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My 2000 Caravan's "hey buddy you left your key in the ignition" warning chime doesn't sound when I merely open the door with the key in the slot; I have to wiggle the key. The lock cylinder itself turns smoothly and the other functions seem OK.

Would this be the lock cylinder, the switch - or something that I might have missed?
 

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. . . . My 2000 Caravan's "hey buddy you left your key in the ignition" warning chime doesn't sound when I merely open the door with the key in the slot; I have to wiggle the key. The lock cylinder itself turns smoothly and the other functions seem OK. . . . .
I have noticed the same phenomenon with my 2000 Grand Voyager. Open the driver side door and you do not get the tell tale chime of key-in-lock reminder. If you push inward on the key the chime will sound. This has happened because of overall wear in the key lock, intermediate actuator for steering column lock, and actual ignition switch. Attached image of a typical Chrysler ignition switch arrangement is shown. Yours will not have the resistors but the functionality of how the key-in-lock sensor works is valid.

Ignition Key Lock Actuator Switch.gif

I suppose you could remove the ignition switch and bend the contacts such that they are a little closer and eliminate this intermittent action. Only you can decide if this effort is worthwhile to you.
 

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I had this issue with a couple of later lock units I got out of a junk yard. The ignition lock is an eight cut system, odd number slides on one side even on the other, the slides when lined up properly allow the locking bar to retract. I believe it was on here I posted pictures of the assembly and how it comes apart. If it is only one key that does that, a new key may fix the problem. If not Dorman sells two different ignition locks, one is just a basic lock cylinder with 2 keys and full instructions on rekeying it to your keys, the other is a more complex (and expensive) automatic rekeying cylinder.
 

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I did the slide replacements on my 99 GC and didn't find it all that complex. You just have to make sure you replace them one at a time, clean the spring and the hole, and then put the same letter slide back in the same slot. If not, your key will not work. I noticed this after the second slide I removed. I pulled first one out and noticed that it was NOT the same letter. I put the same letter one in the slot and after I got them all done, reinserted the switch and is worked like a charm. AND the key in ignition feature worked again too!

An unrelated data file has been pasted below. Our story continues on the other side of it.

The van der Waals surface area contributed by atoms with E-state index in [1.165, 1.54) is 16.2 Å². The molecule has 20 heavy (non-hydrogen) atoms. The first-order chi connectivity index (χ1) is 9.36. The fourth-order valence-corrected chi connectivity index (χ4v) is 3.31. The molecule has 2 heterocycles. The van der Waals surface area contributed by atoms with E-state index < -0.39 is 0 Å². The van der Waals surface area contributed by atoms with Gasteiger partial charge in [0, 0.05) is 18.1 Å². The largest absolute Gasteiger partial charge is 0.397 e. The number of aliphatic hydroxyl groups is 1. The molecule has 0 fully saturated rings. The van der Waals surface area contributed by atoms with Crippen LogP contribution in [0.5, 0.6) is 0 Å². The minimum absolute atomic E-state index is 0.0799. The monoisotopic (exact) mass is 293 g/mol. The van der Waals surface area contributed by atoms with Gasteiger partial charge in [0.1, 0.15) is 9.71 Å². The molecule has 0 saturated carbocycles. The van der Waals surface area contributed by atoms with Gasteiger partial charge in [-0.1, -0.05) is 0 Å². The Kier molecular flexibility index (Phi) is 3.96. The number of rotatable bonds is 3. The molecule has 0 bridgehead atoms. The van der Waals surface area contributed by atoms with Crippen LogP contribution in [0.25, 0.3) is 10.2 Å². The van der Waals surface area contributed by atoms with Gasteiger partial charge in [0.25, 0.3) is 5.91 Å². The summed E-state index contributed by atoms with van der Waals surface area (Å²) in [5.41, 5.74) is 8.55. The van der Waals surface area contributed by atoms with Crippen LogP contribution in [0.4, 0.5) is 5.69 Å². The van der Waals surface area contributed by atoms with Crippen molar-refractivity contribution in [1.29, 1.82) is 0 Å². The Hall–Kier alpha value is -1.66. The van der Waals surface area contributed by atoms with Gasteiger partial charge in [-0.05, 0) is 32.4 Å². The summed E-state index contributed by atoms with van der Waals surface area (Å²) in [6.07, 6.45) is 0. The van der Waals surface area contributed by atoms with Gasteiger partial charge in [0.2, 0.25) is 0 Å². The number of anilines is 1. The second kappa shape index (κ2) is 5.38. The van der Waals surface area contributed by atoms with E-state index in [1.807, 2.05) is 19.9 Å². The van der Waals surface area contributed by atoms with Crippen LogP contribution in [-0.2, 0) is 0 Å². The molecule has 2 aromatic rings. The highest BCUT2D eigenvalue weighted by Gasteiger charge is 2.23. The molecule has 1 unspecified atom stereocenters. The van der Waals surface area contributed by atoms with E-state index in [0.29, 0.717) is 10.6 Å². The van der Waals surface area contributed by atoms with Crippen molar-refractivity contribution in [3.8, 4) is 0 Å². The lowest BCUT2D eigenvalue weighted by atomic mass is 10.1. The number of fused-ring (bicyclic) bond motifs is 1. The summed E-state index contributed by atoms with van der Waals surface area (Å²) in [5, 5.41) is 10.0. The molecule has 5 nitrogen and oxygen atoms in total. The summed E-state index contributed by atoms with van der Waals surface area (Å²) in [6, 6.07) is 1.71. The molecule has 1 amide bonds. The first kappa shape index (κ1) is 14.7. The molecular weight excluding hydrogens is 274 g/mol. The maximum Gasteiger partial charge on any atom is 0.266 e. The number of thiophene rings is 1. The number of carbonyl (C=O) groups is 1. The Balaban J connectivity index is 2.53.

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. . .
I suppose you could remove the ignition switch and bend the contacts such that they are a little closer and eliminate this intermittent action. Only you can decide if this effort is worthwhile to you. . . . .
A "poor boy" fix would be to add a drop of a 2 part epoxy such as J B Weld to the tip of the key. This effectively extends key tip length slightly and cause the key-in-lock sense switch to be activated. See image.

Ignition Key Blank.gif
 

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I agree. The tip of the key pushes a plunger to close the key-in switch. Aftermarket or worn keys might not push far enough.
The older switches could be serviced by bending a contact tang slightly. The newer switches may be more tamper-proof and not really accessible.
The other half of the equation is the drivers door ajar switch staying open (the switch, not the door). If the drivers door always looks closed, the key-in warning won't work. It may be a separate switch than the courtesy lamp switch.
 

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. . . The other half of the equation is the drivers door ajar switch staying open (the switch, not the door). If the drivers door always looks closed, the key-in warning won't work. It may be a separate switch than the courtesy lamp switch. . . .
On my 2000 Grand Voyager there is only one switch integrated into the latch assembly for door ajar and interior courtesy lamp control. When the door is not properly closed and latched, it sends an appropriate signal to the BCM (body control module) and the instrument cluster. The instrument cluster illuminates the DOOR AJAR icon and the BCM activates the chime and interior lamps. There is no separate switch for the courtesy lamp.

Check the ignition key and make sure it is straight. It is possible that someone could have used the key as a pry and the shank could be bent slightly. A slight misalignment could cause the key shank to not push properly on the actuator, through the steering column lock, and into the ignition key switch and close the key-in-lock reminder contacts.
 
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